LONDON (Reuters) – Brexit supporters are gearing up for a fightback against “ultra-Remainers” to ensure the result of Britain’s referendum on leaving the European Union is fully respected, a prominent campaigner said on Wednesday.
Steven Woolfe, a member of the European Parliament and former leadership hopeful for the UK Independence Party (UKIP), said on Wednesday he was coordinating Brexit groups to challenge what he called the Remain campaign’s “rearguard action” to weaken Britain’s hand and secure a divorce in name only.
After winning the June 2016 referendum, many Brexit or Leave campaigners feel they are losing ground to voices questioning the meaning of the vote, a debate which has deepened divisions and prompted some to predict a “Brexit betrayal”.
“The Leavers are having a fightback,” Woolfe told Reuters in an interview.
Woolfe was not a leading light in the Brexit campaign, dominated by Boris Johnson, who went on to become foreign minister, and former UKIP leader Nigel Farage.
But after becoming concerned over Brexit, Woolfe said he had stepped into the role of engaging other groups in the search for a united message against those campaigning for continued EU ties, who he said were better funded and organised.
“After the referendum the Brexit movement left the pitch … What they didn’t anticipate was the virulent and strident Remain, and some call it ultra-Remain, reaction to Brexit.”
This time, instead of sending people out onto the streets, Woolfe said the groups would produce policy papers detailing their vision for the future relationship with the EU, including on immigration and financial services.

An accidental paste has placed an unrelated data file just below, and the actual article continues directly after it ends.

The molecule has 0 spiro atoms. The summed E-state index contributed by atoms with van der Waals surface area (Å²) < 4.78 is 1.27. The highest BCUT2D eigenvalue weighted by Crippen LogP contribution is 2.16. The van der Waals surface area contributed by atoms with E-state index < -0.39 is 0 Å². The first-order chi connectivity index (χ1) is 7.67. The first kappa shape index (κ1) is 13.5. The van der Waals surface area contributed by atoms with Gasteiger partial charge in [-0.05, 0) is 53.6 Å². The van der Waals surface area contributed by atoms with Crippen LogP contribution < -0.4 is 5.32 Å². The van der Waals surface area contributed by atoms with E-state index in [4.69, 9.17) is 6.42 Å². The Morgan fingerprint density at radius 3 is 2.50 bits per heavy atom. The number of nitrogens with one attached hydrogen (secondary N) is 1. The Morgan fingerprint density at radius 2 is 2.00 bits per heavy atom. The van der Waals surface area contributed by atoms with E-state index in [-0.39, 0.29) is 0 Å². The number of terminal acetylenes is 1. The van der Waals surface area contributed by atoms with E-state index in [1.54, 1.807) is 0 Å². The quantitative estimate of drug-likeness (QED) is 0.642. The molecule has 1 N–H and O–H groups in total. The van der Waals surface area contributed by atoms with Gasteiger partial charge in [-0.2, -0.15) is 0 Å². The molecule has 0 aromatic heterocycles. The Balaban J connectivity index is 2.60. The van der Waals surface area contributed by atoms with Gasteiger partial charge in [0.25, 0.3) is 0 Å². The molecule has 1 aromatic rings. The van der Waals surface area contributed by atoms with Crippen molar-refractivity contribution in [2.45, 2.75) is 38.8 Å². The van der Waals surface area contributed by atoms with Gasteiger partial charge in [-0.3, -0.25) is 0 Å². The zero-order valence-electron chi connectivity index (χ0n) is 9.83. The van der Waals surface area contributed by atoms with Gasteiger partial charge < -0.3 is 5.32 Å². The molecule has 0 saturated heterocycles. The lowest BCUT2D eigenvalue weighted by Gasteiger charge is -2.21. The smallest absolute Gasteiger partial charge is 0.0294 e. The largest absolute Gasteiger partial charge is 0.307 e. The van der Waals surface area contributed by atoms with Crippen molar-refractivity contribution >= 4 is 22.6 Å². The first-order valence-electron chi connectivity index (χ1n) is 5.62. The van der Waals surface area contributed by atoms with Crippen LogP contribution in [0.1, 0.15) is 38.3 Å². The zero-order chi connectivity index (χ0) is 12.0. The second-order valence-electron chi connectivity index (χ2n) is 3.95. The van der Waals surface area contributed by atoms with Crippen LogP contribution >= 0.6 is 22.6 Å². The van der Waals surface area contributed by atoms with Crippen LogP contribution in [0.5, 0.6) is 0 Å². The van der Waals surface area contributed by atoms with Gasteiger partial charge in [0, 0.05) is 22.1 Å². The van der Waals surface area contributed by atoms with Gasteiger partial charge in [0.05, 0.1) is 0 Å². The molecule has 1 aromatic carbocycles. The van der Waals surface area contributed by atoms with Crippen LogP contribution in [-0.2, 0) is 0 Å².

“We will talk with one voice,” he said. “We have something that is mission critical, the next six weeks … is really the time when most of the decisions will be made on our trade future.”
The referendum, in which 52 percent voted to leave the EU and 48 percent to remain, exposed deep geographic, social and economic divisions in Britain.
While England and Wales voted to leave, Scotland and Northern Ireland backed remain. Many cities, including London, voted to remain, while voters supported Brexit in northern England, where many have been hurt by the demise of the coal and steel industries, and in coastal towns and villages.
For some of those who backed Brexit, talk of overturning the 2016 vote, holding a second referendum or even the Conservative government’s agreement to having a two-year transition period with the EU in which little changes, amounts to a betrayal.
To turn the tide, Woolfe and his supporters want to press what he calls his four freedoms – of Britain having control over all its laws, its finances, trade agreements and immigration.
“If the final deal has a conclusion that means that those four key points are not in the control of the UK government … it is an absolute betrayal of the people who voted to leave the European Union,” he said.
Reporting by Elizabeth Piper; Editing by Gareth Jones